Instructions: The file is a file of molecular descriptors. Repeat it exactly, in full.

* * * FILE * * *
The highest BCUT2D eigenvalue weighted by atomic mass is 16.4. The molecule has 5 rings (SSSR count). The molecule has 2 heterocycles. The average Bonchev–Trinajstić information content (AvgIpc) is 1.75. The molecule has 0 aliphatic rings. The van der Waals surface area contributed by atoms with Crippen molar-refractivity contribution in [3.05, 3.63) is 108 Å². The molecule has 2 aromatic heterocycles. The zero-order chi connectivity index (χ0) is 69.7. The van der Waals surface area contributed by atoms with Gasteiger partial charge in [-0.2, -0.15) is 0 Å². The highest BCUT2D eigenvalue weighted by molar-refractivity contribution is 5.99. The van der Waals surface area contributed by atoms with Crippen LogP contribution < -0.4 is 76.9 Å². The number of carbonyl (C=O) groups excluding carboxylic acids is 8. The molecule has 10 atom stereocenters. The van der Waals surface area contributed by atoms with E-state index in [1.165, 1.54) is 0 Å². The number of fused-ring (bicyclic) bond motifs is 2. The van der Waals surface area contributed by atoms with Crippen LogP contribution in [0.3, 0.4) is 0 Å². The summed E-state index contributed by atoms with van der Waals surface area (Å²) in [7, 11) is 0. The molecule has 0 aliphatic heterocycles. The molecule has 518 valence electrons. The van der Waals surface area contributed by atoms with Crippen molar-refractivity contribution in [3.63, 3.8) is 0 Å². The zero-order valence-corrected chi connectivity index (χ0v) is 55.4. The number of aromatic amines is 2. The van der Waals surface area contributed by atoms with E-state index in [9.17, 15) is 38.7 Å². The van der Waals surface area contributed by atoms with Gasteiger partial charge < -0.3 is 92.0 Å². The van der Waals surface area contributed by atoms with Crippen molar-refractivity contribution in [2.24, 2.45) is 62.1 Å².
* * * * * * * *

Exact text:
The highest BCUT2D eigenvalue weighted by atomic mass is 16.4. The molecule has 5 rings (SSSR count). The molecule has 2 heterocycles. The average Bonchev–Trinajstić information content (AvgIpc) is 1.75. The molecule has 0 aliphatic rings. The van der Waals surface area contributed by atoms with Crippen molar-refractivity contribution in [3.05, 3.63) is 108 Å². The molecule has 2 aromatic heterocycles. The zero-order chi connectivity index (χ0) is 69.7. The van der Waals surface area contributed by atoms with Gasteiger partial charge in [-0.2, -0.15) is 0 Å². The highest BCUT2D eigenvalue weighted by molar-refractivity contribution is 5.99. The van der Waals surface area contributed by atoms with Crippen LogP contribution < -0.4 is 76.9 Å². The number of carbonyl (C=O) groups excluding carboxylic acids is 8. The molecule has 10 atom stereocenters. The van der Waals surface area contributed by atoms with E-state index in [1.165, 1.54) is 0 Å². The number of fused-ring (bicyclic) bond motifs is 2. The van der Waals surface area contributed by atoms with Crippen LogP contribution in [0.3, 0.4) is 0 Å². The summed E-state index contributed by atoms with van der Waals surface area (Å²) in [7, 11) is 0. The molecule has 0 aliphatic heterocycles. The molecule has 518 valence electrons. The van der Waals surface area contributed by atoms with Crippen molar-refractivity contribution in [3.63, 3.8) is 0 Å². The zero-order valence-corrected chi connectivity index (χ0v) is 55.4. The number of aromatic amines is 2. The van der Waals surface area contributed by atoms with E-state index in [9.17, 15) is 38.7 Å². The van der Waals surface area contributed by atoms with Gasteiger partial charge < -0.3 is 92.0 Å². The van der Waals surface area contributed by atoms with Crippen molar-refractivity contribution in [2.24, 2.45) is 62.1 Å².